Independent television camera operators have been banned from the floor of Queensland Parliament until late August.Queenslanders should have the right to see what is happening in their Parliament, an independent MP said while questioning a temporary ban on television cameras in the chamber.
Nicklin MP Peter Wellington gave notice this morning that he would move a motion of dissent in Speaker Fiona Simpson’s ruling, which sees independent television cameras banned from the floor of Parliament for nine sitting days because footage of a civil union protest was broadcast.
“It certainly appears to me to be censorship, but I need to walk that fine line, otherwise the Speaker might … say you’ve criticised the Speaker and throw me out of Parliament,” Mr Wellington told reporters.
But Ms Simpson defended the ruling at the opening of today’s sitting, while flagging a broader review of safety in the public gallery.
Ms Simpson announced yesterday the temporary camera ban, citing a breach of media access policy, which states that events in the galleries are not part of the official proceedings.
The policy states that cameras should only focus on whichever MP has “the call” to speak. When there are disturbances in the gallery, the incident is not meant to be shown.
Last month, protesters disrupted proceedings in Queensland Parliament for about five minutes as MPs pushed through changes to water down same-sex civil union laws.
Dozens of protesters were escorted from the public gallery after they took offence at comments made during the parliamentary debate and disrupted proceedings.
Ms Simpson told MPs this morning the broadcast of footage of the protesters “demonstrated disregard for standing orders and the current policies” and could lead to public safety issues in Parliament in the future.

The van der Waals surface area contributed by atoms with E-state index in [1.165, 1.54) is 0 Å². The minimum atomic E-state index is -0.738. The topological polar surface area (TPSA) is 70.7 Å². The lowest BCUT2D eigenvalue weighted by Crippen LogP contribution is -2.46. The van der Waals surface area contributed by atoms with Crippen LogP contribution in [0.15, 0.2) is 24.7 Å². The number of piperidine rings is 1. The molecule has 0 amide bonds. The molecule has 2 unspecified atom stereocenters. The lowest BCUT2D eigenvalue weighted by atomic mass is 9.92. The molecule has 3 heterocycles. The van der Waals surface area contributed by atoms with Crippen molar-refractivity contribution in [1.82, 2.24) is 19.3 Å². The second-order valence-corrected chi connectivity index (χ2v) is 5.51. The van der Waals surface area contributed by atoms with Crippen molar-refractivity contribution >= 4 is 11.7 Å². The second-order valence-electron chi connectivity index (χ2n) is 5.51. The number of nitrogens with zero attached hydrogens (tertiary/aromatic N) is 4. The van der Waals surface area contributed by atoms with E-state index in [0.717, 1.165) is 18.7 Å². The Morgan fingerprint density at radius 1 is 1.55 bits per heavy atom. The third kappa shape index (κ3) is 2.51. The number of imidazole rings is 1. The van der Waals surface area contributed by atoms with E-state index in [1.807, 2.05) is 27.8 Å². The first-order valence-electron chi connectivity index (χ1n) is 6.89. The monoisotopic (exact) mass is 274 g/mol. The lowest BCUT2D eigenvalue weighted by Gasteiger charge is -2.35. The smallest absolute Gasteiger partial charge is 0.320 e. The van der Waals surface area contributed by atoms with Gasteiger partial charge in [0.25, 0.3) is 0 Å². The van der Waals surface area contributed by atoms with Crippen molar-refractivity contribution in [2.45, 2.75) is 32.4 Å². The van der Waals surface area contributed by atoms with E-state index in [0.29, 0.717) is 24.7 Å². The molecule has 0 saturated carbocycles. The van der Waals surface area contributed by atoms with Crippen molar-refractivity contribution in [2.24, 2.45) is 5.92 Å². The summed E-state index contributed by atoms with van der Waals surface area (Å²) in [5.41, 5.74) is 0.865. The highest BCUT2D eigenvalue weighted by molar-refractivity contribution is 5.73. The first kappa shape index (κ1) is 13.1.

She said people in a democracy had a right to express their views, but this must be balanced “with the right of elected members to have the opportunity to have their view heard”.
Ms Simpson said it was unacceptable for protesters in Parliament’s public gallery to express their views such that MPs were impeded from debating the issue.
She added she was concerned about safety in the public gallery and chamber in the future and had ordered a thorough independent review of safety and security arrangements.
It is unclear at this stage whether this means safety screens could be installed as a barrier between the upper-level public gallery and the Legislative Assembly below.
Earlier, Mr Wellington gave notice he intended to move a motion of dissent in Ms Simpson’s ruling on television cameras.
Ms Simpson said she would take advice and consider the motion.
Speaking to reporters before today’s parliamentary proceedings began, Mr Wellington said he had seen a copy of the Speaker’s letter about the television camera ban.
“I believe Queenslanders have a right to see what is happening in their Parliament,” he told media.
Mr Wellington noted that Attorney-General Jarrod Bleijie was among several MPs who commented about the protest in the gallery.
“When this debate was happening about the civil unions we saw the chief law officer of the state … standing up and speaking [about events in the gallery],” Mr Wellington said.
“So what we see is two rules and it’s ridiculous to me that in 2012, the year of the electronic age, for some reason we cannot have media footage of what’s happening in the public gallery.”
Ms Simpson said the official parliamentary broadcast feed would continue to be available during the temporary suspension of TV camera access.
But it is understood television networks have previously decided not to use the in-house vision, amid concerns that it is not of broadcast quality. A TV journalist said the feed was also not physically cabled to the TV offices.
In a brief statement yesterday, Premier Campbell Newman said the issue “was entirely a matter for the Speaker and that he was not informed of the action until after the media gallery were told”.
This story Administrator ready to work first appeared on Nanjing Night Net.